Clause 7 - Register of licences

Scrap Metal Dealers Bill – in a Public Bill Committee at 6:00 pm on 11th September 2012.

Alert me about debates like this

Photo of Jeremy Browne Jeremy Browne The Minister of State, Home Department 6:00 pm, 11th September 2012

I beg to move amendment 25, in clause 7, page 4, line 13, leave out paragraph (c) and insert—

‘() any trading name of the licensee,’.

Photo of Joe Benton Joe Benton Labour, Bootle

With this it will be convenient to discuss the following:

Amendment26, in clause 8, page 4, line 31, leave out from ‘business’ to first ‘the’ in line 33 and insert ‘under a trading name,’.

Amendment 27, in clause 8, page 4, line 34, leave out ‘the trading’ and insert ‘that’.

Amendment49, in clause 19, page 11, line 29, at end insert—

‘( ) “Trading name” means a name, other than that stated in the licence under section 2(4)(a) or (6)(a), under which a licensee carries on business as a scrap metal dealer.’.

Amendment52, in schedule 1, page 13, line 3, leave out paragraph (d) and insert—

( ) any proposed trading name,’.

Photo of Jeremy Browne Jeremy Browne The Minister of State, Home Department

Amendments 25, 26, 27, 49 and 52 are all drafting improvements to the Bill, clarifying the use of the wording in relation to the name of the business that applies for and has raised a scrap dealer’s licence. Schedule 1(3) requires that the name of the business is supplied to the local authority when applying for a licence. In addition, clause 7 requires that the business name is recorded on the national register, and clause 8 requires that any changes to the business name are notified to the licensing authority. In each of those three places, the wording of the requirement is slightly ambiguous—something that the amendments seek to clarify. The term “trading name” is defined in amendment 49, which is to be used for the purposes of the Act, as the name

“under which a licensee carries on business as a scrap metal dealer.”

To put that in shorter terms, we seek to harmonise the terminology throughout the Bill, so that it is clearer for the people who wish to apply rigour in the future.

Amendment 25 agreed to.

Photo of David Hanson David Hanson Shadow Minister (Home Affairs)

I beg to move amendment 8, in clause 7, page 4, line 18, at end add ‘and available online.’.

This may be a simple matter of a yes. If this information is available online, the amendment is superfluous. Clause 7(1) states:

The Environment Agency must maintain a register of scrap metal licences.”

Subsection (3) states:

“The register is to be open for inspection to the public.”

That is a minimal requirement. It could simply mean that a register was available at the Environment Agency’s head office in London if I came to London to ask for it.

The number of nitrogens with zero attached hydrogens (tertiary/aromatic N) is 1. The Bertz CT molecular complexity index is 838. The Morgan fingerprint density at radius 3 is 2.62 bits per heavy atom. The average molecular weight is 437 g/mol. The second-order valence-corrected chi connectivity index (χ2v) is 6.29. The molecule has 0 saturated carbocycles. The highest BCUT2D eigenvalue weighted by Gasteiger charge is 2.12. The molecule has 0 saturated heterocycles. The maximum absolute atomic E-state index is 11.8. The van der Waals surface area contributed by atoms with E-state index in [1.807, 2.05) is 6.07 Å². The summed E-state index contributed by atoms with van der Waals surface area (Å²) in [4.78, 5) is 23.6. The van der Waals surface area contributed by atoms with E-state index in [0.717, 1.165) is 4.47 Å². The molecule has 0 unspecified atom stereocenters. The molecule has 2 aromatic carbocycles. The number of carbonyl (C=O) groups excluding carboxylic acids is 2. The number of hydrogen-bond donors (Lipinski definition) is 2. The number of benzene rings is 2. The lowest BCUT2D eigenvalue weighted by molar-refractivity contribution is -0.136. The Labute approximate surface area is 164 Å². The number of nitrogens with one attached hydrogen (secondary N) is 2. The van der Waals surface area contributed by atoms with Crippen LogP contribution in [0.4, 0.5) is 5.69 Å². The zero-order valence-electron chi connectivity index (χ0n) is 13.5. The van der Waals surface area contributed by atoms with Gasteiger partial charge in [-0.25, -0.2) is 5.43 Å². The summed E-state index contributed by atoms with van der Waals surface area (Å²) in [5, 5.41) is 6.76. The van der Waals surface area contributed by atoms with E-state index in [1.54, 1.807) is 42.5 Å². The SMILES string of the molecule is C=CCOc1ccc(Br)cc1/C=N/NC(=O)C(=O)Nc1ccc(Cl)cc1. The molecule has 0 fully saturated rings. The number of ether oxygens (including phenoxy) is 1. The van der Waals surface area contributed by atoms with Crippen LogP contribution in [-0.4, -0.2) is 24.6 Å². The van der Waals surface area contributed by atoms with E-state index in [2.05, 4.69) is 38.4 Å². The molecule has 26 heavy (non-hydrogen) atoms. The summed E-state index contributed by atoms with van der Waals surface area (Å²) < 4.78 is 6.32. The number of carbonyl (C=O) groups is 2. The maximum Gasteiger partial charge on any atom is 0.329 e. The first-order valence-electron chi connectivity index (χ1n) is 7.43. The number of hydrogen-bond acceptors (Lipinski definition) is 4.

With regard to detailed public registry information, I went on the Environment Agency’s website today and drew off a number of examples of mini-skip hire licences in my constituency. If that can be done, is it a requirement here? If the Minister can say yes, I will now sit down. If he says, “No, they can’t,” I will return to the debate in due course.

Photo of Jeremy Browne Jeremy Browne The Minister of State, Home Department

I will give a slightly expanded rather than a three-letter answer. The answer is yes, but let me give a slightly longer version. Subsection (3) states:

“The register is to be open for inspection to the public.”

When I was preparing for the Committee, I asked whether the provision would be satisfied if the register was available for half an hour at the office in London on the second Tuesday of every month, with 14 days’ notice. Perhaps the right hon. Gentleman was making a rather good point in amendment 8, and we should  concede it to him. Then I was told that it will be available online, but we do not necessarily want to specify that.

I suppose that is a reasonable position for the Government to adopt, because as soon as we start specifying in what forms the information will be available, we could make all kinds of arguments about other arrangements. For example, people who do not have access to computers might ask why there is not also an amendment to cater for their provision. We might have people who do not speak English asking why there is no provision to cater for them, and this would become a sprawling clause. The wording,

“The register is to be open for inspection to the public” conveys the sentiment without necessarily having to specify precisely in what form it will be available to every member of the public who may wish to look at it.

I can assure the right hon. Gentleman that the form in which it is envisaged that the register will be available to the public for most people to look at is precisely that envisaged by him in amendment 8, which is online. I am not going to die in a ditch over this—it will happen anyway—but he may feel that, because that is the intention, his amendment is no longer required.

Photo of David Hanson David Hanson Shadow Minister (Home Affairs)

The purpose of my amendment was to tease out what the phrase,

“The register is to be open for inspection to the public” actually meant. As the Minister has indicated, it could mean that the register is available on the second Thursday of the month in London, on request, with 200 days’ notice. There are all sorts of ways around that, and there is no stipulation in the legislative requirement to the Environment Agency to make the register of scrap metal licences open to the public. However, I hear what he says. For my own benefit, I will repeat that he said that he anticipated it being online. With that assurance, I beg to ask leave to withdraw the amendment.

Amendment, by leave, withdrawn.

Clause 7, as amended, ordered to stand part of the Bill.